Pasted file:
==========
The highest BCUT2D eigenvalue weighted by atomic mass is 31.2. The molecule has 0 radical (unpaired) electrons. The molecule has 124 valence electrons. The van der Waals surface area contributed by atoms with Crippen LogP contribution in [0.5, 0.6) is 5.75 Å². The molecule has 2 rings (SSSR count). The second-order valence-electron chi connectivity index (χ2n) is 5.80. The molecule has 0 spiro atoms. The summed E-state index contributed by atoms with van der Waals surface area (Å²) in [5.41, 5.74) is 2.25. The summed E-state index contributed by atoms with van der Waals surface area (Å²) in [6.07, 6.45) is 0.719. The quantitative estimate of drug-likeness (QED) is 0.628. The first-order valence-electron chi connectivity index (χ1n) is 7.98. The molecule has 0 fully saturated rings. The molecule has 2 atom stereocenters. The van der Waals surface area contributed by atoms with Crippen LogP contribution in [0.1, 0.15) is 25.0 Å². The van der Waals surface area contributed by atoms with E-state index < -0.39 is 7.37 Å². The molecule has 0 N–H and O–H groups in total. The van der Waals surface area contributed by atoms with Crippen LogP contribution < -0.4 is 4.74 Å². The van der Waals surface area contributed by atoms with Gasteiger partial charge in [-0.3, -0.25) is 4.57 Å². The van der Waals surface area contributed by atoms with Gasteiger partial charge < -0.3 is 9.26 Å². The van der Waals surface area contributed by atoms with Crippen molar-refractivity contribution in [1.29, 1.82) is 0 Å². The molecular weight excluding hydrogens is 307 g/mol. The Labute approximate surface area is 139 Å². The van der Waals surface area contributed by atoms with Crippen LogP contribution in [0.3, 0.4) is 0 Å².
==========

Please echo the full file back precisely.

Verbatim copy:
The highest BCUT2D eigenvalue weighted by atomic mass is 31.2. The molecule has 0 radical (unpaired) electrons. The molecule has 124 valence electrons. The van der Waals surface area contributed by atoms with Crippen LogP contribution in [0.5, 0.6) is 5.75 Å². The molecule has 2 rings (SSSR count). The second-order valence-electron chi connectivity index (χ2n) is 5.80. The molecule has 0 spiro atoms. The summed E-state index contributed by atoms with van der Waals surface area (Å²) in [5.41, 5.74) is 2.25. The summed E-state index contributed by atoms with van der Waals surface area (Å²) in [6.07, 6.45) is 0.719. The quantitative estimate of drug-likeness (QED) is 0.628. The first-order valence-electron chi connectivity index (χ1n) is 7.98. The molecule has 0 fully saturated rings. The molecule has 2 atom stereocenters. The van der Waals surface area contributed by atoms with Crippen LogP contribution in [0.1, 0.15) is 25.0 Å². The van der Waals surface area contributed by atoms with E-state index < -0.39 is 7.37 Å². The molecule has 0 N–H and O–H groups in total. The van der Waals surface area contributed by atoms with Crippen LogP contribution < -0.4 is 4.74 Å². The van der Waals surface area contributed by atoms with Gasteiger partial charge in [-0.3, -0.25) is 4.57 Å². The van der Waals surface area contributed by atoms with Gasteiger partial charge < -0.3 is 9.26 Å². The van der Waals surface area contributed by atoms with Crippen molar-refractivity contribution in [1.29, 1.82) is 0 Å². The molecular weight excluding hydrogens is 307 g/mol. The Labute approximate surface area is 139 Å². The van der Waals surface area contributed by atoms with Crippen LogP contribution in [0.3, 0.4) is 0 Å².